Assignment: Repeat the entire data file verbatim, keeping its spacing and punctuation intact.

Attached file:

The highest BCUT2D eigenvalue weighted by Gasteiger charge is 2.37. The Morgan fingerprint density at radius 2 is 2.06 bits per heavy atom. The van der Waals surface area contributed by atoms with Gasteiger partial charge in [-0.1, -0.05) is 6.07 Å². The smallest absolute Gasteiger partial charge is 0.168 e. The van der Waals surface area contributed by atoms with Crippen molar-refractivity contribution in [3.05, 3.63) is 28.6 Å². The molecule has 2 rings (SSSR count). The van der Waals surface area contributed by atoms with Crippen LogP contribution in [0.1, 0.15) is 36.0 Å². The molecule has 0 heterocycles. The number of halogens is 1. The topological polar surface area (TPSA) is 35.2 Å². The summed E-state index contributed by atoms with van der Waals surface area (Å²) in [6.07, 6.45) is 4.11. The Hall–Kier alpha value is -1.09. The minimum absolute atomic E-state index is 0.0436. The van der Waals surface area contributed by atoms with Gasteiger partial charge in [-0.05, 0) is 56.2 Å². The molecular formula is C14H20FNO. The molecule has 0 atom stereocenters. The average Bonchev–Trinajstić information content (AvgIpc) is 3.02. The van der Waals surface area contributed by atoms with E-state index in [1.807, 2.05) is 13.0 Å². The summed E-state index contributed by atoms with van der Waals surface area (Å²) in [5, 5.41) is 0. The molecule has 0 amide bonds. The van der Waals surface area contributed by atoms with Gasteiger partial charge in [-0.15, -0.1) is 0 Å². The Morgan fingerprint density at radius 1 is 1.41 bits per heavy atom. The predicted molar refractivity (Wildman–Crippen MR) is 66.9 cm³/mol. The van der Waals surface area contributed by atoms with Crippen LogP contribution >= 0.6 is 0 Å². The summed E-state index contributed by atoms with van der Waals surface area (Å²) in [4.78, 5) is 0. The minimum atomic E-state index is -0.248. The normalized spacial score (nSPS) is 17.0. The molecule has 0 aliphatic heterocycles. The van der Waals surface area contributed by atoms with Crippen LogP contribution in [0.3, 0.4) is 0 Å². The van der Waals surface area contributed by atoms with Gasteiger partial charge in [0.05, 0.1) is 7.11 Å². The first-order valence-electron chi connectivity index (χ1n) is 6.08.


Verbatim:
The highest BCUT2D eigenvalue weighted by Gasteiger charge is 2.37. The Morgan fingerprint density at radius 2 is 2.06 bits per heavy atom. The van der Waals surface area contributed by atoms with Gasteiger partial charge in [-0.1, -0.05) is 6.07 Å². The smallest absolute Gasteiger partial charge is 0.168 e. The van der Waals surface area contributed by atoms with Crippen molar-refractivity contribution in [3.05, 3.63) is 28.6 Å². The molecule has 2 rings (SSSR count). The van der Waals surface area contributed by atoms with Crippen LogP contribution in [0.1, 0.15) is 36.0 Å². The molecule has 0 heterocycles. The number of halogens is 1. The topological polar surface area (TPSA) is 35.2 Å². The summed E-state index contributed by atoms with van der Waals surface area (Å²) in [6.07, 6.45) is 4.11. The Hall–Kier alpha value is -1.09. The minimum absolute atomic E-state index is 0.0436. The van der Waals surface area contributed by atoms with Gasteiger partial charge in [-0.05, 0) is 56.2 Å². The molecular formula is C14H20FNO. The molecule has 0 atom stereocenters. The average Bonchev–Trinajstić information content (AvgIpc) is 3.02. The van der Waals surface area contributed by atoms with E-state index in [1.807, 2.05) is 13.0 Å². The summed E-state index contributed by atoms with van der Waals surface area (Å²) in [5, 5.41) is 0. The molecule has 0 amide bonds. The van der Waals surface area contributed by atoms with Gasteiger partial charge in [-0.15, -0.1) is 0 Å². The Morgan fingerprint density at radius 1 is 1.41 bits per heavy atom. The predicted molar refractivity (Wildman–Crippen MR) is 66.9 cm³/mol. The van der Waals surface area contributed by atoms with Crippen LogP contribution >= 0.6 is 0 Å². The summed E-state index contributed by atoms with van der Waals surface area (Å²) in [4.78, 5) is 0. The minimum atomic E-state index is -0.248. The normalized spacial score (nSPS) is 17.0. The molecule has 0 aliphatic heterocycles. The van der Waals surface area contributed by atoms with Crippen LogP contribution in [0.3, 0.4) is 0 Å². The van der Waals surface area contributed by atoms with Gasteiger partial charge in [0.05, 0.1) is 7.11 Å². The first-order valence-electron chi connectivity index (χ1n) is 6.08.